Math Background

Lesson: Finding Area and Volume
Developing the Concept

In this lesson the students will apply what they have learned about area to find the surface area of a solid figure. They will also learn how to find the volume of a rectangular prism.

Materials: tape, centimeter ruler, 4 cm x 3 cm x 2 cm rectangular box, 24 unit cubes (1 cm x 1 cm x 1 cm) for each group

Preparation: Use posterboard and tape to make the rectangular boxes. Label a face that measures 12 cm² Top. Label a face that measures 6 cm² Side. Label the face that measures 8 cm² Front. Distribute a ruler, 24 unit cubes, and a rectangular box to each group.

  • Say: Look at the box. I have 48 cm² of wrapping paper. How can I find out if this is enough paper to cover the box? (Add the areas of the faces of the box.)
  • Say: This box is a rectangular prism. A rectangular prism is made up of 6 faces. Each face is a rectangle. Measure the top of the box. What is the length and width? (The top is 4 cm by 3 cm.)
  • Ask: What is the area of the top of the box? (12 cm²) Does the bottom of the box have the same area? (yes)
    You may wish to have the students label each section as they find the area.
  • Say: Now measure the front of the box. What is the length and the width? (The front face is 2 cm by 4 cm.) What is the area of the front of the box? (8 cm²) Does the back of the box have the same area? (yes)
  • Say: Now measure the side of the box. What is the length and width? (The side is 2 cm by 3 cm.) What is the area of the side? (6 cm²)
  • Ask: Do both sides have the same area? (yes)
  • Say: Add the areas of each rectangular face. What is the sum? (52 cm²). Do I have enough wrapping paper to cover the box? (no)
  • Say: The surface area of a solid figure is the sum of the areas of all the faces of the figure. Surface area is measured in square units.
  • Say: Another way we can measure this box is to find its volume. Volume is a measure of the space inside a solid figure. Volume is measured in cubic units.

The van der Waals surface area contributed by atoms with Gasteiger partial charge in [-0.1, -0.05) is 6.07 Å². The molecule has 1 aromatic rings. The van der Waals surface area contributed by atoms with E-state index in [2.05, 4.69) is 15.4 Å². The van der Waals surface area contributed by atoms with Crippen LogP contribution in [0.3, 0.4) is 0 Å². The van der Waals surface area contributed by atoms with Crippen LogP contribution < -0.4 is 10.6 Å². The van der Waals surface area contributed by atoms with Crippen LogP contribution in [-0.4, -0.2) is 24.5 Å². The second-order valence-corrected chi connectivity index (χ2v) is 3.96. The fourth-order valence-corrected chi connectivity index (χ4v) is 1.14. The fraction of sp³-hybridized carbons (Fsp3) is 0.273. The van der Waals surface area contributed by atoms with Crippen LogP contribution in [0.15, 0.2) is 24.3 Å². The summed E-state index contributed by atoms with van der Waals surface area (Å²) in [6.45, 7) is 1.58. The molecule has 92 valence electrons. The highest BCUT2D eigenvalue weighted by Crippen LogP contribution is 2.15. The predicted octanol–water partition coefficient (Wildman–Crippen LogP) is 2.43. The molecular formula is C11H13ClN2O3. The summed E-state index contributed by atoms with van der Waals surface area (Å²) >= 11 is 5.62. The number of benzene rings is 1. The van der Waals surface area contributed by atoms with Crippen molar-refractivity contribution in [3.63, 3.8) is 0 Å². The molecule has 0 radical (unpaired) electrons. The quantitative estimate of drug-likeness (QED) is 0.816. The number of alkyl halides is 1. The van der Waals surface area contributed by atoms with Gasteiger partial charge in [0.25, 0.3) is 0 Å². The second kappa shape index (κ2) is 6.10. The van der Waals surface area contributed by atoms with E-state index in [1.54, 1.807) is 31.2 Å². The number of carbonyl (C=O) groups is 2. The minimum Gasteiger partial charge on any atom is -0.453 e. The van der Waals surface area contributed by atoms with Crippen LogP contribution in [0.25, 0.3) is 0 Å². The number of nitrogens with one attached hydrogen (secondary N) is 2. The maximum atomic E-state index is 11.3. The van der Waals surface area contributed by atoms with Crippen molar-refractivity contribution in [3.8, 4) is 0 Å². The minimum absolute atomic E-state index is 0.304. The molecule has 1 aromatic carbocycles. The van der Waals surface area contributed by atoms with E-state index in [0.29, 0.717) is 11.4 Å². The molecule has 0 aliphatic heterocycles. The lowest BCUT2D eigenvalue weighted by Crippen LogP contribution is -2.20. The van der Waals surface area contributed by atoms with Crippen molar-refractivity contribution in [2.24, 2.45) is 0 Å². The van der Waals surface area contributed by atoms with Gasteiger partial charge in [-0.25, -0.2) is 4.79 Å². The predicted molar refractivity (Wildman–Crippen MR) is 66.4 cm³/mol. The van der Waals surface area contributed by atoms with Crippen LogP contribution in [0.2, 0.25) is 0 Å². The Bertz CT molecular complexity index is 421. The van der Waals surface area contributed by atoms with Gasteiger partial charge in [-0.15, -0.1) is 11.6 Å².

• Say: Look at your unit cubes. Each unit cube is 1 cm x 1 cm x 1 cm. Place the cubes in the box.
  • Ask: How many layers of cubes are there? (2) How many cubes are in each layer? (12) How many unit cubes in all fill the box? (24) What is the volume of this box? (24 cubic units)
  • Say: You can also use a formula to find the volume of a rectangular prism.
    Write V (volume) = l (length) x w (width) x h (height) on the chalkboard. Have students find the volume using the formula.

Wrap-Up and Assessment Hints
Ask students how the number of cubes in the bottom layer relates to the length and width of the bottom of the box. They should understand that the length times the width equals the number of cubes. Then ask them how the number of layers relates to the height of the box. They should understand that they are equal. To informally assess their understanding of perimeter, area, surface area, and volume, you may wish to provide students with the dimensions of another rectangular prism (3 in. x 4 in. x 6 in.) and have them find the surface area (108 in.²) and volume (72 in.3) using the formulas. Have students work in groups and observe them as they work through the activity.


Houghton Mifflin Math Grade 4